Before I knew it, I started asking more and more of my own “what if” questions after finishing a movie, TV show, or novel. Finally, I started to give myself permission to write down some answers.
My English teachers disapproved of it. This was an unprestigious way to express creativity. True genius, they said, came from original work, and it was a waste of talent to think about legally questionable what-ifs. (Ironically, that’s how I learned about the fair use doctrine.)
I wanted to spit back what I’ve had enough nothing but reading the stiff prose of dead men. I wanted to scream that there was an army of insane authors online writing some of the most transgressive stories I’d ever seen. Of course you can see that some of them were written by people with a weak grasp of grammar (see: My Immortala Harry Potter fanfic widely regarded as the worst on the internet and has its own wiki). But I couldn’t find anything like it on the shelves of my local bookstores. I wanted to state that in 2001, this was one of the few online spaces where i was introduced to the idea that gays can live happily ever after. But I didn’t have the vocabulary to say that yet, so I kept my mouth shut.
Out of spite, I kept reading my ill-mannered fictions on top of my more “legitimate” reading.
Reading the mummy fanfics led me on an ultimately fruitless year-long attempt at reading and writing hieroglyphics. I learned more about the Civil War by reading a 130,000-word alternate universe fiction written by a history student than I ever did from AP US History. The footnotes in that story rivaled those in Vladimir Nabokov .’s pale fire. I certainly learned about classism in French slang after a two-year period lurking in the Les Miserables fanciful community. (Did you know that author Victor Hugo had a 100-page digression in the novel about French slang?)
Fanfiction is no longer such a taboo pastime. It’s wild, but since the early days of fanfiction.net and LiveJournal, it has crept into the mainstream. Fifty Shades of grey is a Twilight fanfic that was also made into a movie. RainbowRowell wrote: fangirlan acclaimed novel about a college student who writes a mega-popular fanfic about a Harry Potterlike series. That was then converted to Continue and wayward sonan incredible meta-sequel where you can read the story that the fangirl main character writes. There is a whole Wattpad-to-Movie Pipelinewhere a One Direction fanfiction with a billion readers on Wattpad turned into Netflix movies. The Love Hypothesis by Ali Hazelwood, a romantic novel that recently went viral on TikTok and have a movie deal, started as a Star Wars fanfiction. There are some more examples.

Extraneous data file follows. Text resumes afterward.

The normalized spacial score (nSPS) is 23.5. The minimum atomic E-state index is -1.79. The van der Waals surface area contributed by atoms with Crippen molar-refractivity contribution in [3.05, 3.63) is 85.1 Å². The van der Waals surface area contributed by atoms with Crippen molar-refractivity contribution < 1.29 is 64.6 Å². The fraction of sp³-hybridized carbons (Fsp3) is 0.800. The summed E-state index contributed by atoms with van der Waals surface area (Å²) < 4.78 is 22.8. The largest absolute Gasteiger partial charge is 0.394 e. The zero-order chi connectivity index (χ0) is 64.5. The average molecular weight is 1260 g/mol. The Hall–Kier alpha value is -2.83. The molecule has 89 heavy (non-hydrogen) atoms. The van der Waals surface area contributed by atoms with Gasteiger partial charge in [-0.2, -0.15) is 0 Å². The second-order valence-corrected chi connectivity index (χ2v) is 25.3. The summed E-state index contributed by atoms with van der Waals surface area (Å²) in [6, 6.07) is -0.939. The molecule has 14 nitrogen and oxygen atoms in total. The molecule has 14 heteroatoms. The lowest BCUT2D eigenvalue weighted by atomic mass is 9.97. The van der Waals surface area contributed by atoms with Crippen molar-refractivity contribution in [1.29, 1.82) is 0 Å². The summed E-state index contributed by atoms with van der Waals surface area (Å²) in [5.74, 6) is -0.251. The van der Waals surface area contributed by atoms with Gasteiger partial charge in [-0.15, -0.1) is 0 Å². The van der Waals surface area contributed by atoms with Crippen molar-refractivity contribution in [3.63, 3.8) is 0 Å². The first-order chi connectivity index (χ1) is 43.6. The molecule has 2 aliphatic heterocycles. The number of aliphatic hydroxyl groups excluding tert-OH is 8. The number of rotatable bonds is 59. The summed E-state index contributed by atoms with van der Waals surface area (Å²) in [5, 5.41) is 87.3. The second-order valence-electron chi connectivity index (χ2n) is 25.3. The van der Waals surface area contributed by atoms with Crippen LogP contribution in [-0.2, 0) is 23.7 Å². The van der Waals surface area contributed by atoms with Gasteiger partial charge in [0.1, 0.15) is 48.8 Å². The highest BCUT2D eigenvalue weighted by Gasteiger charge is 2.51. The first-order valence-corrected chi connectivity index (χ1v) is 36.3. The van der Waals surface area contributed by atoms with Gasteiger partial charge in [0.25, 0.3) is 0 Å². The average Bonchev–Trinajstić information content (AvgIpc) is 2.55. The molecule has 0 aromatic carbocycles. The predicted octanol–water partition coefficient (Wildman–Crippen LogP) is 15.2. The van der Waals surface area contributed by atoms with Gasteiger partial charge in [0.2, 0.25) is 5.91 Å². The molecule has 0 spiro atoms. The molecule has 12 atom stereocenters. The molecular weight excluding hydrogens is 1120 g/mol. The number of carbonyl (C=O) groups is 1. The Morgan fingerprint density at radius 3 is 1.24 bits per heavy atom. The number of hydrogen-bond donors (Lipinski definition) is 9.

The genre is still met with much scorn, but it’s also openly celebrated in a way that seemed impossible when I was 12. I don’t read as much of it as when I was a teenager. Fandom has gotten a little too outside for me, and adult life leaves less time for guilty pleasures. But old habits die hard. I still have alerts set up for my favorite fics, and Archive of Our Own – ne is the first site I open when I hate the end of a story. I may have grown up a bit, but thanks to this wonderfully strange internet subculture, I don’t ask myself “what if I had the confidence to write?” not anymore.
Photography by Victoria Song / The Verge